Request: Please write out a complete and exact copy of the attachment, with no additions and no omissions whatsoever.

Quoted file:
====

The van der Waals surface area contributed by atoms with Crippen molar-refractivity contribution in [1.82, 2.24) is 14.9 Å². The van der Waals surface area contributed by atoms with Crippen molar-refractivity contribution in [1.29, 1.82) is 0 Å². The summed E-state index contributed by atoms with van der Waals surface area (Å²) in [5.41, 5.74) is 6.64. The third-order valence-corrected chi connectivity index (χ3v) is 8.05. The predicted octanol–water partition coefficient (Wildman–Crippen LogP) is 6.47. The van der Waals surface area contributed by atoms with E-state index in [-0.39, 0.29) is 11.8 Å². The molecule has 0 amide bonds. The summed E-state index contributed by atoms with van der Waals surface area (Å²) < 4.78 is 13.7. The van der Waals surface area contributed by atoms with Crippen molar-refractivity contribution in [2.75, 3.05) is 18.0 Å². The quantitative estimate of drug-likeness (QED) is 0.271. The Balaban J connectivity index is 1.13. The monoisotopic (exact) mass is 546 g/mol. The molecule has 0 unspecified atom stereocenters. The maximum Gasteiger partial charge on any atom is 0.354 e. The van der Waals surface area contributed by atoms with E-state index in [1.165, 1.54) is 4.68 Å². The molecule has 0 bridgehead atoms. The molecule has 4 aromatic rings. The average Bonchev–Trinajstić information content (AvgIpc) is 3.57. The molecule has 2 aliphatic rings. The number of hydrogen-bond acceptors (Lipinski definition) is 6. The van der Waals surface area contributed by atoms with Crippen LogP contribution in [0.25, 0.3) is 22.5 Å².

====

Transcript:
The van der Waals surface area contributed by atoms with Crippen molar-refractivity contribution in [1.82, 2.24) is 14.9 Å². The van der Waals surface area contributed by atoms with Crippen molar-refractivity contribution in [1.29, 1.82) is 0 Å². The summed E-state index contributed by atoms with van der Waals surface area (Å²) in [5.41, 5.74) is 6.64. The third-order valence-corrected chi connectivity index (χ3v) is 8.05. The predicted octanol–water partition coefficient (Wildman–Crippen LogP) is 6.47. The van der Waals surface area contributed by atoms with E-state index in [-0.39, 0.29) is 11.8 Å². The molecule has 0 amide bonds. The summed E-state index contributed by atoms with van der Waals surface area (Å²) < 4.78 is 13.7. The van der Waals surface area contributed by atoms with Crippen molar-refractivity contribution in [2.75, 3.05) is 18.0 Å². The quantitative estimate of drug-likeness (QED) is 0.271. The Balaban J connectivity index is 1.13. The monoisotopic (exact) mass is 546 g/mol. The molecule has 0 unspecified atom stereocenters. The maximum Gasteiger partial charge on any atom is 0.354 e. The van der Waals surface area contributed by atoms with E-state index in [1.165, 1.54) is 4.68 Å². The molecule has 0 bridgehead atoms. The molecule has 4 aromatic rings. The average Bonchev–Trinajstić information content (AvgIpc) is 3.57. The molecule has 2 aliphatic rings. The number of hydrogen-bond acceptors (Lipinski definition) is 6. The van der Waals surface area contributed by atoms with Crippen LogP contribution in [0.25, 0.3) is 22.5 Å².